Mental Health Declining for Disadvantaged U.S. Adults
Increasing distress, decreasing well-being observed for those of low relative socioeconomic position
TUESDAY, June 19, 2018 (HealthDay News) -- Mental health seems to be declining among Americans of low relative socioeconomic position, according to a study published online June 18 in the Proceedings of the National Academy of Sciences.
Noreen Goldman, D.Sc., from Princeton University in New Jersey, and colleagues assessed the trends in despair among American adults. The absence of established scales or definitions of despair as well as a paucity of studies examining changes in psychological health have complicated the examination of these trends. The authors used two cross-sectional waves of the Midlife in the United States study (1995 to 1996 and 2011 to 2014) to examine changes in measures of psychological distress and well-being, which capture negative and positive emotions.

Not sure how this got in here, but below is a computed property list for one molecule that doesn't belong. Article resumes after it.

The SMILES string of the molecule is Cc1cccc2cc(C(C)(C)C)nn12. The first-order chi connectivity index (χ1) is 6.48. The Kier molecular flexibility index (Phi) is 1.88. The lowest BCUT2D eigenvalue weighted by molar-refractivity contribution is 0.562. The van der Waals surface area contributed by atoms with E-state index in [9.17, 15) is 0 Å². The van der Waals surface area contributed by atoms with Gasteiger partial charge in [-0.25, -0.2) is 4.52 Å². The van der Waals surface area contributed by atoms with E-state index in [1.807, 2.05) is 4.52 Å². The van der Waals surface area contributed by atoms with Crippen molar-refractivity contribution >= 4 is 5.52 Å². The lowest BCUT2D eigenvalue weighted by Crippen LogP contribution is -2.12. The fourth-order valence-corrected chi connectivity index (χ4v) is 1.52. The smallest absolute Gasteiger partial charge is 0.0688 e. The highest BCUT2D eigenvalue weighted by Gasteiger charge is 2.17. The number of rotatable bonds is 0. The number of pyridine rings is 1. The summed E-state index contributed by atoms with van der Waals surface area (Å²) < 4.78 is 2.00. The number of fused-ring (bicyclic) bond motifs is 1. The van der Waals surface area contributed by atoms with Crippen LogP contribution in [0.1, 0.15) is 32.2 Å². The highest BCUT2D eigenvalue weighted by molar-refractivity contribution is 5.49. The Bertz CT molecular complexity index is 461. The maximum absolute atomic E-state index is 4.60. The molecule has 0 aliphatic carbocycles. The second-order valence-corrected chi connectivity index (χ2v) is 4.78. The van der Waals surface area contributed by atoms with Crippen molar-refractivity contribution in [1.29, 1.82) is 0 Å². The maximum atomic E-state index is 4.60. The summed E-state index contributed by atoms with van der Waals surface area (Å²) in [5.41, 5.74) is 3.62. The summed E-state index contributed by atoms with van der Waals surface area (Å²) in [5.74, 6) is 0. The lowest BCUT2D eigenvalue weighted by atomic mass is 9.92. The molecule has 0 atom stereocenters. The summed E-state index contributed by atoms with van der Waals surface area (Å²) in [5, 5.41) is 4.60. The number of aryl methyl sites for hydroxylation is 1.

The researchers found that increasing distress and decreasing well-being were observed across the age span for those of low relative socioeconomic position in most of the measures. In contrast, for persons of high relative position, there was little decline or modest improvement.
"Overall, our results paint a picture of substantial social stratification in psychological health among American adults, one that has been widening as declines in mental health have occurred unevenly across the socioeconomic spectrum," the authors write.